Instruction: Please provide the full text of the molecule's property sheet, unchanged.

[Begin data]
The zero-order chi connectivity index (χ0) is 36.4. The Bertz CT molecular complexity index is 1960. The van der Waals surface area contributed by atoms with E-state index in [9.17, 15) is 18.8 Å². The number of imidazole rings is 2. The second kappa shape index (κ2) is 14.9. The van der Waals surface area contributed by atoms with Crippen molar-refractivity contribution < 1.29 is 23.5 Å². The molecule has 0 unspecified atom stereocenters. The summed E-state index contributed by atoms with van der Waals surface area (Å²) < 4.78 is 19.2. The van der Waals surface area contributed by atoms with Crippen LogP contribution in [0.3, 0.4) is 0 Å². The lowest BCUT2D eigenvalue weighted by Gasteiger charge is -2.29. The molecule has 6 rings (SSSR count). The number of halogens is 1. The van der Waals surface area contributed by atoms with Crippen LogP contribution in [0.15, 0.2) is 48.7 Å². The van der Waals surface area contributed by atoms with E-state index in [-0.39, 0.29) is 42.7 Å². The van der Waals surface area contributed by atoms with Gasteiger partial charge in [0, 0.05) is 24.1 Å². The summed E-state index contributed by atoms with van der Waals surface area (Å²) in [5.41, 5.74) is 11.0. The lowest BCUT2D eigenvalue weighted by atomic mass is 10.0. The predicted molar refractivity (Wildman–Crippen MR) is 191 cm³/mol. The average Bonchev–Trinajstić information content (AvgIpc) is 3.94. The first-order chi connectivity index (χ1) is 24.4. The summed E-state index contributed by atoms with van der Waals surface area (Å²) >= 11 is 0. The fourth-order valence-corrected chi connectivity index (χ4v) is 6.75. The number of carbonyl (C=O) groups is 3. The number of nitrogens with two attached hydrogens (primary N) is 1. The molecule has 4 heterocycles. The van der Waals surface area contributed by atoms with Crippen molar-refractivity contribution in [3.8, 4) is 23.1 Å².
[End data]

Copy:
The zero-order chi connectivity index (χ0) is 36.4. The Bertz CT molecular complexity index is 1960. The van der Waals surface area contributed by atoms with E-state index in [9.17, 15) is 18.8 Å². The number of imidazole rings is 2. The second kappa shape index (κ2) is 14.9. The van der Waals surface area contributed by atoms with Crippen molar-refractivity contribution < 1.29 is 23.5 Å². The molecule has 0 unspecified atom stereocenters. The summed E-state index contributed by atoms with van der Waals surface area (Å²) < 4.78 is 19.2. The van der Waals surface area contributed by atoms with Crippen LogP contribution in [0.3, 0.4) is 0 Å². The lowest BCUT2D eigenvalue weighted by Gasteiger charge is -2.29. The molecule has 6 rings (SSSR count). The number of halogens is 1. The van der Waals surface area contributed by atoms with Crippen LogP contribution in [0.15, 0.2) is 48.7 Å². The van der Waals surface area contributed by atoms with E-state index in [-0.39, 0.29) is 42.7 Å². The van der Waals surface area contributed by atoms with Gasteiger partial charge in [0, 0.05) is 24.1 Å². The summed E-state index contributed by atoms with van der Waals surface area (Å²) in [5.41, 5.74) is 11.0. The lowest BCUT2D eigenvalue weighted by atomic mass is 10.0. The predicted molar refractivity (Wildman–Crippen MR) is 191 cm³/mol. The average Bonchev–Trinajstić information content (AvgIpc) is 3.94. The first-order chi connectivity index (χ1) is 24.4. The summed E-state index contributed by atoms with van der Waals surface area (Å²) >= 11 is 0. The fourth-order valence-corrected chi connectivity index (χ4v) is 6.75. The number of carbonyl (C=O) groups is 3. The number of nitrogens with two attached hydrogens (primary N) is 1. The molecule has 4 heterocycles. The van der Waals surface area contributed by atoms with Crippen molar-refractivity contribution in [3.8, 4) is 23.1 Å².